Basics of Blockchain, Cryptocurrency Ecosystem
While cryptocurrency’s popularity has not skyrocketed as quickly as was expected in some early predictions, it has experienced steady growth, and that trend is not likely to abate.
A PYMNTS survey of United States crypto owners found that 30% had used crypto for online purchases in the past month, while 21% used crypto for purchases in physical retail locations in the same time period.
Still, crypto purchases at brick-and-mortar stores are unlikely to be made with direct cryptocurrency transactions, instead often employing Mastercard- and Visa-branded crypto cards or third-party processors such as Cash App and PayPal. Seventy-four percent of in-store crypto purchases were made using digital wallets, compared to 66% made using debit or prepaid cards. Even for online purchases, the specific rails on which crypto payments are made vary. Among the 30% of surveyed crypto owners who said they used it for online purchases, 70% used digital wallets while 54% used debit or prepaid cards.
Regardless, interest in direct crypto payments is growing for a variety of reasons. Among surveyed consumers, just over 42% said they would be interested in using cryptocurrency to make financial services transactions more secure, while more than 40% said the same for real estate transactions.
Meanwhile, more than 39% said they would be interested in using crypto to make clothing and accessory purchases more efficient, and 37% cited the same reason for using crypto in travel and leisure purchases. Other consumers see crypto as a way to eliminate third parties from their transactions, and 40% said they would want to use crypto for real estate purchases to cut out “middlemen” — the highest percentage citing that reason.
As consumer demand for crypto payments evolves from a preference to an expectation, an understanding of cryptocurrencies and blockchain technology is quickly becoming a necessity for businesses involved in payments at all levels. This month, PYMNTS looks at the basics of blockchain and the cryptocurrency payments ecosystem, examining the challenges and opportunities they present for payment speed, security and reliability.
Breaking Down the Blockchain
While first-generation blockchain and distributed ledger technologies (DLTs) proved the feasibility of cryptocurrency trading, clearing and settlement, early approaches to the technology were energy-intensive, impractical to scale and slow, with each transaction taking 10 minutes or longer to complete. Early iterations also lacked cross-platform standards and were limited to simple transfers of value, without conditional transactions or contingencies. Many of the limitations of blockchain and DLTs have been tied to the proof-of-work consensus mechanism, which relies on involved and resource-intensive computations to ensure transactions’ legitimacy. This is the source of the high energy costs often associated with cryptocurrency transactions as well as the significant amount of time each transaction can take to complete.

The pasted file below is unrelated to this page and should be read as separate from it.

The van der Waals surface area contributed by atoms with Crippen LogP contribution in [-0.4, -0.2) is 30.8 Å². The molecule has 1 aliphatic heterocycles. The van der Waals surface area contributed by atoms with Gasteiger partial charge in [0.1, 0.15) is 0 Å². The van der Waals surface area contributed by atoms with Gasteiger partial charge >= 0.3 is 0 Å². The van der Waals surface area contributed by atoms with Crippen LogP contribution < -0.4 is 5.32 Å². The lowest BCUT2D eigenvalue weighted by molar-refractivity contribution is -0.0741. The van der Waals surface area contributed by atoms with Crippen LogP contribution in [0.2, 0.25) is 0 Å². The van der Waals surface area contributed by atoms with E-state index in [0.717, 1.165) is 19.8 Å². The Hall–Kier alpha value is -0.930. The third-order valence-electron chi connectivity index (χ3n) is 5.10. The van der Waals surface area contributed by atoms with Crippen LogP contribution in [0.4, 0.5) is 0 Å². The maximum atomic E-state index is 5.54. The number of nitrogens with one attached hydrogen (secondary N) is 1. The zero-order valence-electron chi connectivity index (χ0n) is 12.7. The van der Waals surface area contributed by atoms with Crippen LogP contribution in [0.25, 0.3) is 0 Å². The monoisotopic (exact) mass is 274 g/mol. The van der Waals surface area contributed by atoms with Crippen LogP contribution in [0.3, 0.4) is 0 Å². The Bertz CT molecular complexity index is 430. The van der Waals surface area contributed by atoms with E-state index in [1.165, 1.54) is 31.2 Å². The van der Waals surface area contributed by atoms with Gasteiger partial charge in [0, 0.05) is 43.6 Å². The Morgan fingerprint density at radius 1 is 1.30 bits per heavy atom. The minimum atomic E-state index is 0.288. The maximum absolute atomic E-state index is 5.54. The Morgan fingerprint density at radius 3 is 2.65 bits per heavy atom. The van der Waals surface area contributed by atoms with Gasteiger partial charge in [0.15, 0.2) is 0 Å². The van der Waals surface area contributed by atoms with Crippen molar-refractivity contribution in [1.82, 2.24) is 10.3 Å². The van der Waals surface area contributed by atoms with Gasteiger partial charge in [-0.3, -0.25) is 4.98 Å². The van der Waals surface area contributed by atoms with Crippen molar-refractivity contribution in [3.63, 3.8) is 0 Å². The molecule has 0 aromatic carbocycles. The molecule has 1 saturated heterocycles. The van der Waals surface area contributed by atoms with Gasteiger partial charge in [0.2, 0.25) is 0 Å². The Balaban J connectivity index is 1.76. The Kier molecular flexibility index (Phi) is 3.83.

As with any technology as it matures, various stakeholders, from academic institutions to entrepreneurs, are aggressively addressing the limitations of blockchain and DLT platforms. This has led to significant, ongoing innovation, resulting in greater usability and speed as well as more efficient cryptographic verification processes that consume fewer resources while still creating a high level of security that keeps data private. In addition to the environmental benefits and faster transaction times that come from that, improved verification processes have also enabled lower transaction fees.
By using more efficient approaches such as proof-of-stake protocols, it is possible to reduce the environmental impact of crypto transactions while also making improvements to their speed without sacrificing security. Speeding transactions and making them more efficient actually lowers the quantity of resources required, and as efficiency goes up, transaction fees go down. Additionally, newer-generation protocols permit greater scalability, adding to the technology’s usability by both businesses and individuals.
Building Consensus on the Blockchain
Among surveyed cryptocurrency owners, 68% said that crypto transactions are faster than other payment methods and 58% said they believe blockchain payments are also safer. Nevertheless, while 91% of surveyed United States consumers said they have some awareness of cryptocurrency, those who have never owned crypto do not share owners’ level of faith in its benefits. Only 40% of all consumers surveyed consider crypto a viable currency for making purchases, and approximately half of all expressed concerns that crypto might be too risky. One-third even said cryptocurrencies are too complicated to become mainstream, yet all respondents’ concerns appear to correlate with a lack of having owned crypto.
On businesses’ part, concerns related to regulation and demand influence willingness to offer crypto payment options. As regulations related to crypto transactions begin to solidify and demand continues to rise, incentives will grow for businesses to offer crypto payments.
Proliferation of crypto payments throughout various marketplaces is also likely to spur growth in third-party solutions that make integration more feasible for a wider range of businesses. As a result, blockchain and other DLTs are anticipated to generate additional business opportunities and use cases, with 80% of survey participants saying they expect their industries to see new revenue streams related to blockchain, digital assets or cryptocurrency solutions.